Nardi also co-wrote the Ethnography and Virtual Worlds: A Handbook of Method to help scholars begin ethnographic study of virtual worlds. The book details how to do observations, interviews, and other data collection within these spaces. The handbook which appeared two years after Nardi’s book My Life as a Night Elf Priest is likely a response to the growing interest in virtual worlds as a place of study.

Cover art for Leet Noobs
Cover art for Leet Noobs

The same year, for instance, another ethnographic account of World of Warcraft called Leet Noobs: The LIfe and Death of an Expert Player Group in World of Warcraft was published. While Nardi’s book was primarily concerned with an overall account of WoW, Chen specifically focused on a raid group of about 40-50 players.

Ethnography and ethics also came up in one of my PAB posts about McKee and Porter’s article, Playing a Good Game: Ethical Issues in Researching MMOGs and Virtual Worlds. Part of the article included interviews that McKee and Porter did with several researchers doing research in virtual worlds such as Second Life, City of Heroes, and Lineage I & II. While the Ethnography and Virtual Worlds handbook covers data collection and analysis, it also covers ethics. McKee and Porter’s article is firmly focused on ethics and how researchers negotiate ethics within virtual worlds. This article, if it isn’t at the forefront of researcher’s minds as their entire virtual worlds, should be I think. The article forces researchers to confront their own epistemology and views of research, which is necessary when involving human participants.

Researcher Credibility

A common trend discussed by the researchers interviewed by McKee and Porter, as well as discussed in the Aarseth methods article, was the importance of the researcher as also a player of the game. The researchers interviewed with McKee and Porter discuss credibility in terms of how the researcher appears to participants within the study. “In virtual worlds, researcher credibility has less to do with one’s academic credentials and prior publications and much more to do with one’s standing in the communities–what level a player is, how well-known a resident is” (19). Aarseth complicates this further. He goes beyond credibility that the researcher needs to reach participants, but also readers of scholarship. He argues, “If we have not experienced the game personally, we are liable to commit severe misunderstandings, even if we study the mechanics and try our best to guess at their workings” (3). He discusses a description of a Doom II mod created by Eric Harris (one of the Columbine shooters). The reviewer describes the characters in the mod as not able to fight back and says that it resembles the Columbine shootings. Another writer’s walk through however, does not fit this description. Aarseth says that he’s more likely to believe the second writer’s walk through because the walk through proves that the 2nd writer has actually played the game. The initial reviewer’s description made it seem as though he had not actually played or even seen the game being described.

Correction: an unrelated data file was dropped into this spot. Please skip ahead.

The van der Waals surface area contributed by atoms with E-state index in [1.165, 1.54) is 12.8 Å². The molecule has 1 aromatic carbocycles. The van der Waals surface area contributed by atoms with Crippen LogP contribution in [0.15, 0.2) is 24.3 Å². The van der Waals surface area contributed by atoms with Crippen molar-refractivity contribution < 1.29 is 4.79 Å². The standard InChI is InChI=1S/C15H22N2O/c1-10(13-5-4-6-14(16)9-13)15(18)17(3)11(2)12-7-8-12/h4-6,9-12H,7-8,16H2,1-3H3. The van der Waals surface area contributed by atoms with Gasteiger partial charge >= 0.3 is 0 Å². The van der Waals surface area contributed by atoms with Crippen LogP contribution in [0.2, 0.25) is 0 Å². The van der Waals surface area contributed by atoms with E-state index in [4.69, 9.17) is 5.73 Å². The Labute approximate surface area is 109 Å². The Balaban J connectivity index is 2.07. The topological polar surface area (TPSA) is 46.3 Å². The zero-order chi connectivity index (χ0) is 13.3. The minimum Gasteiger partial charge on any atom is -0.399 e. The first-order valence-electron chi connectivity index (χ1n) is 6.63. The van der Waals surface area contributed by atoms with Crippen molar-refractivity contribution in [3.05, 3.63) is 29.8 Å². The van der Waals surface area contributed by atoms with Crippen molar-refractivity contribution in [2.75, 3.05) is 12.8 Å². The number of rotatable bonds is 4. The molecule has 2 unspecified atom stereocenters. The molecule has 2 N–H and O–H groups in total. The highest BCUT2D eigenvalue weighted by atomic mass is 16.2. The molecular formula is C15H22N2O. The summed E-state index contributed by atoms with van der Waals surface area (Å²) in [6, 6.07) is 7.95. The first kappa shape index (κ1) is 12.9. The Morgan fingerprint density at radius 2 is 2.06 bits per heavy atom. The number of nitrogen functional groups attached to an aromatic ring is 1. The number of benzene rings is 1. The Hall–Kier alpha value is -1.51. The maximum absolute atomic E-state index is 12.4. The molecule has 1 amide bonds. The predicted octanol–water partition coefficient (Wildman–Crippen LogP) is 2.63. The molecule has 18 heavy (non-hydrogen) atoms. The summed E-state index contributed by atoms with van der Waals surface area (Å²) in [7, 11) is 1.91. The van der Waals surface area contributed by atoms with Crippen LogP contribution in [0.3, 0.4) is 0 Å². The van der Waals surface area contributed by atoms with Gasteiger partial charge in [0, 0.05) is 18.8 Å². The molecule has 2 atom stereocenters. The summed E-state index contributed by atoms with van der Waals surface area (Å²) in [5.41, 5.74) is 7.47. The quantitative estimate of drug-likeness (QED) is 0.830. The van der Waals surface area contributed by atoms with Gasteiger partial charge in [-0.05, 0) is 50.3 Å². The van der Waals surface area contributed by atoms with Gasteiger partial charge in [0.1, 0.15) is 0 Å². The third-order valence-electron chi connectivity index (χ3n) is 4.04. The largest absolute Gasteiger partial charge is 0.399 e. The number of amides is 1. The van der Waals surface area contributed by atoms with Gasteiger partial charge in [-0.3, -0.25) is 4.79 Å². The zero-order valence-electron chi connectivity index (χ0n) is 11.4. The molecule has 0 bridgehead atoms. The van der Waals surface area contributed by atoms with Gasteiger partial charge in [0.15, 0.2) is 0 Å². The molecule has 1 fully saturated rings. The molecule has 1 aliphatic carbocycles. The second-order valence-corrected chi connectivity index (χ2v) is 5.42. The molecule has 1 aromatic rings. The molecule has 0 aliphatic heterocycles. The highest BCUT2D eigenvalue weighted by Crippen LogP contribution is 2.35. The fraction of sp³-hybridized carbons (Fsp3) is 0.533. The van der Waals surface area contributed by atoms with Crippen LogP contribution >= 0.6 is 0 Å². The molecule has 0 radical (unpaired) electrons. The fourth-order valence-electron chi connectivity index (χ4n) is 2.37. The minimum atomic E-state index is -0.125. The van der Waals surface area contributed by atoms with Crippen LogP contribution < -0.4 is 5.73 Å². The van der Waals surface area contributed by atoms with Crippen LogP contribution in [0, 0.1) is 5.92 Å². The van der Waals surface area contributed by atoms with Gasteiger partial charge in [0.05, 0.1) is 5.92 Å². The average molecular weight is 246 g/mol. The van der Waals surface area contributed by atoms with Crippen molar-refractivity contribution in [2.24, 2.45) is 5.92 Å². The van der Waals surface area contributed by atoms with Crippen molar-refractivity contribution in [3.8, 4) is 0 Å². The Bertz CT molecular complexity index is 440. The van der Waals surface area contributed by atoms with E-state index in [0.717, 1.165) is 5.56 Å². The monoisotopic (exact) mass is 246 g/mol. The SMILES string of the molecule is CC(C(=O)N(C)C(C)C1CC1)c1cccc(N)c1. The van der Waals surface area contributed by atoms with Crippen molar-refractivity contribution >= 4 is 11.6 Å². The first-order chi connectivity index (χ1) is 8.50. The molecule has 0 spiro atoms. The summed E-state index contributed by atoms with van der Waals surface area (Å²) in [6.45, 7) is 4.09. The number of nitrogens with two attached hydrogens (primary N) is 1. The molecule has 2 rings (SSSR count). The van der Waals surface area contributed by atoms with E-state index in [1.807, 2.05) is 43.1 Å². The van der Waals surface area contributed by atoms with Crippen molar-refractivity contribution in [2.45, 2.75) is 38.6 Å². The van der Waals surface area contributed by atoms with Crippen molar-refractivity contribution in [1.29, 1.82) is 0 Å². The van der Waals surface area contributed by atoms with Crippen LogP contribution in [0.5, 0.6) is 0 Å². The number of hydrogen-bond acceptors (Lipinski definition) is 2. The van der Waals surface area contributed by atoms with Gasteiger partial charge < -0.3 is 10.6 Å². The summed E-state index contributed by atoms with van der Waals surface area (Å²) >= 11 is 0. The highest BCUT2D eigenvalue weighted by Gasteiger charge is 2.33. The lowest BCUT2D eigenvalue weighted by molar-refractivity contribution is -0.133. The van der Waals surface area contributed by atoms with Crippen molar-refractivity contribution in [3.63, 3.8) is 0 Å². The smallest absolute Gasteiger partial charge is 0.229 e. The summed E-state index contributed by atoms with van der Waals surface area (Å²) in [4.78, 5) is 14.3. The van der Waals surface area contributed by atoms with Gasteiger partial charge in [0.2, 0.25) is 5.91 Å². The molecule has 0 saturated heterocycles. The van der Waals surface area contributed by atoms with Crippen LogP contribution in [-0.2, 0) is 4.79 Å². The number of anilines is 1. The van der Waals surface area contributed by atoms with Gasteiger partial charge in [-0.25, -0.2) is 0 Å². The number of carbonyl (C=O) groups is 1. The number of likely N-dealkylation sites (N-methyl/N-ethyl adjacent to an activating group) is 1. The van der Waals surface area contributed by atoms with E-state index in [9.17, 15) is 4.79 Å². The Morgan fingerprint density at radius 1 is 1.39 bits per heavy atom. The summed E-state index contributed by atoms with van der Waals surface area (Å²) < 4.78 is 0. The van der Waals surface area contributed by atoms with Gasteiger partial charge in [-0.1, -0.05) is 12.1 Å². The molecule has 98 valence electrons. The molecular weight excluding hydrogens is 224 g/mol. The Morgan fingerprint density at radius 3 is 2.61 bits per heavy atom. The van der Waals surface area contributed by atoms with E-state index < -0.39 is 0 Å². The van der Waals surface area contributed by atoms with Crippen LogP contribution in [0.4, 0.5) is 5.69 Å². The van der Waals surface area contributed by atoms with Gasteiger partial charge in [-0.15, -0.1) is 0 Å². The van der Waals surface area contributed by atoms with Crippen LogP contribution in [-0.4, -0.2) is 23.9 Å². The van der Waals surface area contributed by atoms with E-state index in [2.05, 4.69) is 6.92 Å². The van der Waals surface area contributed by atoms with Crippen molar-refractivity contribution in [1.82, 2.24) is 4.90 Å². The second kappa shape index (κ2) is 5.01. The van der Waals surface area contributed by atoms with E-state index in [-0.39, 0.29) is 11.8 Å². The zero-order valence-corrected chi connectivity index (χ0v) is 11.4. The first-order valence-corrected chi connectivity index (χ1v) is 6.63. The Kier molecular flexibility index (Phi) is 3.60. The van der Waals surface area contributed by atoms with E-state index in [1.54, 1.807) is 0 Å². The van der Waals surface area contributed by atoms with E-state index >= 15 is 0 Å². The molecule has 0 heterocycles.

References

Aarseth, Espen. “Playing Research: Methodological approaches to game analysis.” Proceedings of the Digital Arts and Culture Conference. 2003.

Boellstorff, Tom et al. Ethnography and Virtual Worlds: A Handbook of Method. Princeton University Press, 2012. Print.

Chen, Mark. Leet Noobs: The Life and Death of an Expert Player Group in World of Warcraft. New York: Peter Lang, 2012. Print.

Egenfeldt-Nielsen, Simon et al. Understanding Video Games: The Essential Introduction. New York: Routledge, 2008. Print.

McKee, Heidi A. and James E. Porter. “Playing a Good Game: Ethical Issues in Researching MMOGs and Virtual Worlds.” International Journal of Internet Research Ethics. 2.1 (Feb. 2009): 17. Web. 27 Sept. 2015.

Nardi, Bonnie. My Life as a Night Elf Priest: An Anthropological Account of World of Warcraft (Technologies of the Imagination: New Media in Everyday Life). University of Michigan Press, 2010 May 25. Print.